The End of a Wild Ride: Legislative Session Wraps Up
The Wisconsin Legislature concluded its session last week, a session that began in January 2011. This means that the Legislature will probably not meet again until January 2013, unless the Governor calls a special session of the Legislature. (Both houses of the state Legislature will hold a limited floor period for about 10 days starting in late April, to tie up any loose ends.)
This legislative session included passage of the state’s controversial budget repair bill, which severely restricted collective bargaining rights for public sector unions. During this session, the Legislature also passed the state’s biennial budget, which raised tuition for college students while handing out large tax breaks for multi-state corporations.
More recently, the Legislature had been considering a number of bills and constitutional amendments, some of which we’ve been keeping tabs on here on the Wisconsin Budget Project blog. To become a law, a bill must pass both houses of the Legislature in the same session and then be signed by the Governor. Proposed constitutional amendments must be passed by both houses of two consecutive Legislatures and approved at a statewide referendum.
- Tax credits for “angel investors” who sink money into start-up businesses in Wisconsin. An amended version of Senate Bill 463 was passed both houses of the Legislature, and will be sent to the governor for his signature. (A March 15 Legislative Council memo describes the bill and amendments.)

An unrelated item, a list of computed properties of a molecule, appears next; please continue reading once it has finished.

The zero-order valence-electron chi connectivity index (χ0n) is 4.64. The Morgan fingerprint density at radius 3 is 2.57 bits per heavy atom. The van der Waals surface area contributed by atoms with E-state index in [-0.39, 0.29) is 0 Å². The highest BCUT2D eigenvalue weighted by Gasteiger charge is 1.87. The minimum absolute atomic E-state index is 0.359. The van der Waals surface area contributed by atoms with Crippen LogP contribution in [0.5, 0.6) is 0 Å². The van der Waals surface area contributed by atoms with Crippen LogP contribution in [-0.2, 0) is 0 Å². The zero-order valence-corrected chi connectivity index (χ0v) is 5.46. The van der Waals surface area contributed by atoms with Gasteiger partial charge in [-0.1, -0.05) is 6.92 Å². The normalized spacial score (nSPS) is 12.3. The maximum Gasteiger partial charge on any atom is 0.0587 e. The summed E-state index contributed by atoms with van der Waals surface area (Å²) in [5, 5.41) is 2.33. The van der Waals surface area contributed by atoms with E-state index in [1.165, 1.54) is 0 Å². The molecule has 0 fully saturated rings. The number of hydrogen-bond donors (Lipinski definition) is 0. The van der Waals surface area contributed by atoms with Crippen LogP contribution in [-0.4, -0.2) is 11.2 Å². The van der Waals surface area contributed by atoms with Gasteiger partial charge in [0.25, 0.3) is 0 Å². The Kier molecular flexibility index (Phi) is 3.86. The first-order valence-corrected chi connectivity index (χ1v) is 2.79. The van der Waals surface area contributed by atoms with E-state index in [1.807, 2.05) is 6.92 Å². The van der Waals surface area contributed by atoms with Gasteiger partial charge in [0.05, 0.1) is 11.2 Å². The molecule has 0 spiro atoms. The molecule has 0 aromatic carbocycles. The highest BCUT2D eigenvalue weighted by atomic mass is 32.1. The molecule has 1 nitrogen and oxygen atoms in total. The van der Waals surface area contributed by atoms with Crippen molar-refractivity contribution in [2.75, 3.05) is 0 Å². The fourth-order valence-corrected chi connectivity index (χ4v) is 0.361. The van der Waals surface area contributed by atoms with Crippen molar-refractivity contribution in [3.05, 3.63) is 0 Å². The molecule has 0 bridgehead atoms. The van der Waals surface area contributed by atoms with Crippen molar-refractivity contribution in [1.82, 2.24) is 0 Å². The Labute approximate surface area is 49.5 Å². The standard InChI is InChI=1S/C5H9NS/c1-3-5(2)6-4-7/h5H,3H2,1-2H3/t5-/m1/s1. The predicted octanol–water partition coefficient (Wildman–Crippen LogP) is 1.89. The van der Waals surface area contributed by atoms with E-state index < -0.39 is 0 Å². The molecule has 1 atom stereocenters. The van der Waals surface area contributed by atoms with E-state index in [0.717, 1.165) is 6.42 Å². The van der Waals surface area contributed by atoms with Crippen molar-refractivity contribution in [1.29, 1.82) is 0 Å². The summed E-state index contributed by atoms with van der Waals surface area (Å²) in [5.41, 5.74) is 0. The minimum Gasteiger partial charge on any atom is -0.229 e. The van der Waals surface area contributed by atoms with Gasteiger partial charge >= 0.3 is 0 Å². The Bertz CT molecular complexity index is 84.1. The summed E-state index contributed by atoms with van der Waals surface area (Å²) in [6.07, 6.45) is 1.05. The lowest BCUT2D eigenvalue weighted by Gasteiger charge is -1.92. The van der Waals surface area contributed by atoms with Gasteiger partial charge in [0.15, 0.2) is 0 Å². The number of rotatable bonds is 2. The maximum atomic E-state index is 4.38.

- A requirement that biennial budget bills must include a list of all the earmarks in the bill. Senate Bill 114 was passed by both houses of the Legislature and will be sent to the Governor for his signature.
- A provision that would allow corporations to transfer tax credits to other corporations. Currently, some corporations pay so little in state income tax that they are not able to make full use of tax credits. Assembly Bill 376 won approval in the Assembly, but neither that bill nor companion bill Senate Bill 291 was passed by the Senate.
- A provision that would allow students with disabilities to use publicly-funded vouchers to attend private schools. Assembly Bill 110 as approved by the Assembly but did not make it through the Senate. A similar bill (Senate Bill 486) did not advance in the Senate.
- A provision to close corporate tax loopholes and use the resulting revenue to support access to health care for working families. This legislation (Assembly Bill 697 and Senate Bill 538) was not passed by either house of the Legislature.
We’ve also recently written about three proposed constitutional amendments that would affect the state’s coffers. Here’s how those fared:
- A constitutional amendment that would require a super-majority required for tax increases. This resolution (Senate Joint Resolution 8, AJR 9) was not passed by either house of the Legislature.
- Constitutional restrictions on state and local revenue and spending. This resolution (Senate Joint Resolution 48) did not make it through the Senate.
- A constitutional amendment that would prohibit future Legislatures from approving bills that increase the state’s deficit, as calculated using specific accounting rules. This resolution (Assembly Joint Resolution 100) was passed by the Assembly but not the Senate.